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Periodical article Periodical article Leiden University catalogue Leiden University catalogue WorldCat catalogue WorldCat
Title:Language Choice for Development: The Case of Swahili in Kenya
Author:Mohochi, E.S.
Year:2003
Periodical:Journal of African Cultural Studies
Volume:16
Issue:1
Period:June
Pages:85-94
Language:English
Geographic term:Kenya
Subjects:mass communication
language usage
Swahili language
Literature, Mass Media and the Press
Development and Technology
Politics and Government
External link:https://www.tandfonline.com/doi/abs/10.1080/1369681032000169285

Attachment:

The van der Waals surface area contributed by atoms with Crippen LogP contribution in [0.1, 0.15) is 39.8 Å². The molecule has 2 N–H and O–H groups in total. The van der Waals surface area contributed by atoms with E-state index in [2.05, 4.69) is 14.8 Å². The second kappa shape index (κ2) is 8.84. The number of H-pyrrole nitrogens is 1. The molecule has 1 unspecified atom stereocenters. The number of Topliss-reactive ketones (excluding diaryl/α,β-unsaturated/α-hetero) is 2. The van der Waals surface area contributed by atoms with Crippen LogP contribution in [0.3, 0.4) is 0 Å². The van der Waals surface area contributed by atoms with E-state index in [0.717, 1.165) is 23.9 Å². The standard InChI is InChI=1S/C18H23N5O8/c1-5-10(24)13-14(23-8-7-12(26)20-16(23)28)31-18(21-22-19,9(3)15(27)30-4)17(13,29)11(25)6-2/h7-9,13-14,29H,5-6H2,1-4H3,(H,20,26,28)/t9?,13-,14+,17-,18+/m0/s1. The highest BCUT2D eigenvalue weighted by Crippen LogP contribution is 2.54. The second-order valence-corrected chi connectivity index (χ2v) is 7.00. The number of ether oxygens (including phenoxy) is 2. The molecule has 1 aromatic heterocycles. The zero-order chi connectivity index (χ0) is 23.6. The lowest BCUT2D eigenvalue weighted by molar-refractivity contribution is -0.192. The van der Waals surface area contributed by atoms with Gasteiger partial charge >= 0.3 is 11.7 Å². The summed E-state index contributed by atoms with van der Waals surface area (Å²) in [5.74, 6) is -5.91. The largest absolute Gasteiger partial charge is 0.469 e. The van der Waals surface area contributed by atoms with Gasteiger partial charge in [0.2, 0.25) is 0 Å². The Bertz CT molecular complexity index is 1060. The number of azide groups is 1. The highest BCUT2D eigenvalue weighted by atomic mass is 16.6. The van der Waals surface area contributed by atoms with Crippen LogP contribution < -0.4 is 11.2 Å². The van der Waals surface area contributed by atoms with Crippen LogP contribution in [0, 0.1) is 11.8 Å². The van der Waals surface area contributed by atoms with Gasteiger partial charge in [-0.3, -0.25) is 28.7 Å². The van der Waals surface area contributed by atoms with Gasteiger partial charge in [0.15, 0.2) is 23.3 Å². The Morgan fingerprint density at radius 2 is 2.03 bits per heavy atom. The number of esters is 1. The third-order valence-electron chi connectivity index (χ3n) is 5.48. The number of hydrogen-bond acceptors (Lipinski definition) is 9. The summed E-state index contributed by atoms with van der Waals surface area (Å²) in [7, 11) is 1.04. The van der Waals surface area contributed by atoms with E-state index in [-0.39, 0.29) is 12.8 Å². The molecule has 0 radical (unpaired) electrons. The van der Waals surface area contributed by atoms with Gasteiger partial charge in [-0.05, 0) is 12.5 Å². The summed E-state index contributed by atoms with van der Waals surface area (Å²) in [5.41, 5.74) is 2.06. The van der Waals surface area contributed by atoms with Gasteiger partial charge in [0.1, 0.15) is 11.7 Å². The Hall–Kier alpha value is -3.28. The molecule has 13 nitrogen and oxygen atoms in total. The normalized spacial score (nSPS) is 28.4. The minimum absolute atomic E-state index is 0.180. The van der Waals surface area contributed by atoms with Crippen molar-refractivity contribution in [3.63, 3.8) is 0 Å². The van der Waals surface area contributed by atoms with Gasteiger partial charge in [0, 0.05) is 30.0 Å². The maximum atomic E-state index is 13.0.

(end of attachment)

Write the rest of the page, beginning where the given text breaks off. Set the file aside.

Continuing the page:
Abstract:Development, aimed at a general improvement of the quality of life in society, should target the majority and not the minority at the exclusion of the majority. Attainment of such development, in turn, calls for involvement of people in making decisions as well as in the plans for their implementation. They will then feel that they own those efforts and participate more enthusiastically in efforts to achieve stated goals. This calls for an effecive communication system to link the government and other development agencies on the one hand, and the public on the other, enabling an appropriate flow of information between the two. If well utilized, the media would play a very significant role in ensuring such a flow of information. This article examines the role played by the media in trying to achieve the stated development goals in Kenya. While it would have been more effective to reach people in their first languages, considering the multilingual nature of the Kenyan society, the challenges are many. Fortunately, there is Swahili, a language spoken and understood by many, not only in Kenya, but also in the rest of East and Central Africa. In spite of the potential it has to reach a wider audience, it is not adequately utilized in the media. Language practice in the media relies more on the use of English to communicate important information intended to reach all, irrespective of the first language spoken and knowledge of English. In order not to continue excluding the majority from public discourse on development and other national issues, the article calls for a change in the language policy in the media in Kenya. Bibliogr., sum. [Journal abstract]
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